Quneitra, Syria

What happened to the Syrian town of Quneitra?

Quneitra, in the Golan Heights, (also called Al Koneytra or Kuneitra) was captured by Israel in the 1967 Six Day War, suffering heavy damage in the process. As the only town along the front with Israel, Quneitra served as the Syrian command center until the 1967 war. The Syrian army’s officer’s club, barracks, and fuel and ammunition dumps were prominent buildings in the town. By the time Israeli troops actually entered the town, most of the population had fled.
Between the 1967 war and the Yom Kippur War in 1973, Syria did not hesitate to shell Israeli forces stationed in Quneitra, further damaging the town. At the outbreak of the 1973 war, Quneitra was a major target for Syria's opening assault on Israeli troops. The town changed hands several times, as tank fire and artillery battered buildings throughout the town. Quneitra was repeatedly shelled by artillery and tanks belonging to Syria and her Arab allies. In 1974, as part of the Israel-Syria disengagement agreement, Quneitra was handed back to Syria. Rather than repairing the damage and allowing Quneitra?s residents to return as called for in the agreement, however, Syria instead left the town in ruins. They put up billboards and built a"a museum of Israeli brutality" to exploit what Syria charges are "Zionist crimes". Statements in the media often echo the Syrian canard, with reporting such as, "Quneitra was destroyed by the Israelis before being handed back to Syria in 1974." When Pope John Paul II visited Syria in 2001, Quneitra was chosen as a location for prayers to provide a platform for this Syrian propaganda against Israel and to promote the fictitious story of the fate of Quneitra. The facts are quite different from the Syrian invention. According to reporters who were there at the time, Quneitra fell victim to war and military attacks, including Syrian shelling after Israel took control in 1967. For instance, a Los Angeles Times article of June 12, 1967 included a sub-head which referred to Quneitra as the "ruins of [a] captured town." The article reported that Quneitra:

  • ...was a town of smoldering ruins. Heavily armed convoys patrolled the debris-covered streets...
  • Life was at a virtual standstill, with all shops closed or wrecked.
This damage, obviously the result of the just-concluded war, occurred a full seven years before Israel?s supposed spiteful bulldozing of the town, as claimed by Syria.News reports of border clashes in the Golan Heights before the Yom Kippur War and of the fighting during the war often mentioned Syrian shelling of Quneitra or of combat there. The book Myths and Factsnotes, in the 1973 Yom Kippur War, Quneitra:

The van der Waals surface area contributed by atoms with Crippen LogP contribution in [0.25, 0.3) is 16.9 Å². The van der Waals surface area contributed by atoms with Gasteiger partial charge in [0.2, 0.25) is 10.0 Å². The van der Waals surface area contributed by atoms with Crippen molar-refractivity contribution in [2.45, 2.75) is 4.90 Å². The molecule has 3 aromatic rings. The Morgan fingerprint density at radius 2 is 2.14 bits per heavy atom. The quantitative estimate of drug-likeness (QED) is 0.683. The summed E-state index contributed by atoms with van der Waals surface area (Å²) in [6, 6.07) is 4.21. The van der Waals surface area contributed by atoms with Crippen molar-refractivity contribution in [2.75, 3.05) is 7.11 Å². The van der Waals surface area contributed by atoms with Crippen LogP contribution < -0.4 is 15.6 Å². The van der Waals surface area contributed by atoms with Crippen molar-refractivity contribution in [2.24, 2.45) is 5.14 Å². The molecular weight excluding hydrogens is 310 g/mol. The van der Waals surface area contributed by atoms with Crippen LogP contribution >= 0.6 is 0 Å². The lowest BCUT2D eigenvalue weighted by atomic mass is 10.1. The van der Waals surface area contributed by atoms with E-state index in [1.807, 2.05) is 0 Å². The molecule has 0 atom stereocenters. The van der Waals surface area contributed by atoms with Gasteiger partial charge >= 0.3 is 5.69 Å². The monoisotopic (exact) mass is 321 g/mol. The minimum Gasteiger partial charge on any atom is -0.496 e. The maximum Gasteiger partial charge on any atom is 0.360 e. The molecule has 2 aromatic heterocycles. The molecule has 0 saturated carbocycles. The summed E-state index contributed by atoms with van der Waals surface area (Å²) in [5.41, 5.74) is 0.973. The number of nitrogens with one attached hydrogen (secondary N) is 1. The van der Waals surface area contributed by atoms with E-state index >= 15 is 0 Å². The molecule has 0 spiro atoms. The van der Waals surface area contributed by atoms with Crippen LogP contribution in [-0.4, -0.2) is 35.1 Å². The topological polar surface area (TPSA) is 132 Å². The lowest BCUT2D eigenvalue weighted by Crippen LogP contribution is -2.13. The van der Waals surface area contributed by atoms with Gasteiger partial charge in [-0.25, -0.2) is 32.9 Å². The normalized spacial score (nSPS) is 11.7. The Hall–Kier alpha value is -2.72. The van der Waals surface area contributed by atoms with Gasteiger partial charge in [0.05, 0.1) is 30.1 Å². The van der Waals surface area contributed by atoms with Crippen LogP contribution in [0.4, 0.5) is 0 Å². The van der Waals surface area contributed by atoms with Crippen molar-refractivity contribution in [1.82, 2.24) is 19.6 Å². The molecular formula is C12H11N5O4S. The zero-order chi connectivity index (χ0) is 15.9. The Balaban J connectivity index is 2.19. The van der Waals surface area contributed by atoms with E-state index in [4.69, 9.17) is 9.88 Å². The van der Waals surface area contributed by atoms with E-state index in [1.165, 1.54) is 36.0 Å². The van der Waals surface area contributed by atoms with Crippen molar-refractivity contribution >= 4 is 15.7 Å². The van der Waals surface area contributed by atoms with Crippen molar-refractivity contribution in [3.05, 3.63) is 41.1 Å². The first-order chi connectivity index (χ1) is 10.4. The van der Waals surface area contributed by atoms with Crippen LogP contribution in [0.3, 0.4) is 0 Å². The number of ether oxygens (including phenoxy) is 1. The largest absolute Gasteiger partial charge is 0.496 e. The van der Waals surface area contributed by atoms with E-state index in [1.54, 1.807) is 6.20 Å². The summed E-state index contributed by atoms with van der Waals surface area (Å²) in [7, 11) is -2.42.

• ...was shelled and captured by Syrian troops, retaken by Israelis, and then defended against intense Syrian counter attacks. Tanks roamed through the town, between and through buildings.
The book also reports that Quneitra:
  • ...also suffered damage from 81 days of artillery duels that preceded the disengagement.
A May 5, 1974 dispatch from Quneitra published in the Times of London, reported the town:
  • is in ruins and deserted after seven years of war and dereliction. It looks like a wild west town struck by an earthquake. . . Nearly every building is heavily damaged and scores have collapsed.
These and other reports refer to Quneitra as "destroyed" long before the time when Syria claims Israel bulldozed the town. There is no doubt the major damage was caused by Syrian attacks and not from any action by Israel. In May 2001, the New York Times was forced to retract biased reporting about Quneitra, saying in a Correction:
  • In article on Monday [May 7, 2001] about the visit of Pope John Paul II to Syria referred imprecisely to the destruction in the Golan Heights city of Quneitra, where he has since delivered a prayer for peace. The city was captured by Israel during the 1967 Arab-Israeli war. It is the Syrians who contend that the Israelis used dynamite and bulldozers to level the town before they left in 1974. Israel says the damage was a byproduct of fighting in the wars of 1967 and 1973.
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